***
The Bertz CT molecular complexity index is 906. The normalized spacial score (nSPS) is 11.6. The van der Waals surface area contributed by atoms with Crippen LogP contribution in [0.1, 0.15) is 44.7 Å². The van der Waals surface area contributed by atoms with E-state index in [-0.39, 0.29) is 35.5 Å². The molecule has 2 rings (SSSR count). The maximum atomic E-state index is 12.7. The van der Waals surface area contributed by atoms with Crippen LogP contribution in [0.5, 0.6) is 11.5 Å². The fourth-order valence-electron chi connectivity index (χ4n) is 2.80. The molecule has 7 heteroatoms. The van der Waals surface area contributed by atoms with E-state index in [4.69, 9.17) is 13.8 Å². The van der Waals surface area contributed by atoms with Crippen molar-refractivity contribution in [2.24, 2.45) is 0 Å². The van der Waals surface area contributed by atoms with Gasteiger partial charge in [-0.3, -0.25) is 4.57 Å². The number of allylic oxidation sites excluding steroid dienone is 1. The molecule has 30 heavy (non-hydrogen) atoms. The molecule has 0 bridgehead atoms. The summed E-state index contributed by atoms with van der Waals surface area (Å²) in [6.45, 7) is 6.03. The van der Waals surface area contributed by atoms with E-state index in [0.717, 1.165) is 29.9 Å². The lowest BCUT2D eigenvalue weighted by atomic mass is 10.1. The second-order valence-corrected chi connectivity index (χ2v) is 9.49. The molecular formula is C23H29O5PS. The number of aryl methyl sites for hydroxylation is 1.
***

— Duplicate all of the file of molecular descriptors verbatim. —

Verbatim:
The Bertz CT molecular complexity index is 906. The normalized spacial score (nSPS) is 11.6. The van der Waals surface area contributed by atoms with Crippen LogP contribution in [0.1, 0.15) is 44.7 Å². The van der Waals surface area contributed by atoms with E-state index in [-0.39, 0.29) is 35.5 Å². The molecule has 2 rings (SSSR count). The maximum atomic E-state index is 12.7. The van der Waals surface area contributed by atoms with Crippen LogP contribution in [0.5, 0.6) is 11.5 Å². The fourth-order valence-electron chi connectivity index (χ4n) is 2.80. The molecule has 7 heteroatoms. The van der Waals surface area contributed by atoms with E-state index in [4.69, 9.17) is 13.8 Å². The van der Waals surface area contributed by atoms with Crippen molar-refractivity contribution in [2.24, 2.45) is 0 Å². The van der Waals surface area contributed by atoms with Gasteiger partial charge in [-0.3, -0.25) is 4.57 Å². The number of allylic oxidation sites excluding steroid dienone is 1. The molecule has 30 heavy (non-hydrogen) atoms. The molecule has 0 bridgehead atoms. The summed E-state index contributed by atoms with van der Waals surface area (Å²) in [6.45, 7) is 6.03. The van der Waals surface area contributed by atoms with E-state index in [0.717, 1.165) is 29.9 Å². The lowest BCUT2D eigenvalue weighted by atomic mass is 10.1. The second-order valence-corrected chi connectivity index (χ2v) is 9.49. The molecular formula is C23H29O5PS. The number of aryl methyl sites for hydroxylation is 1.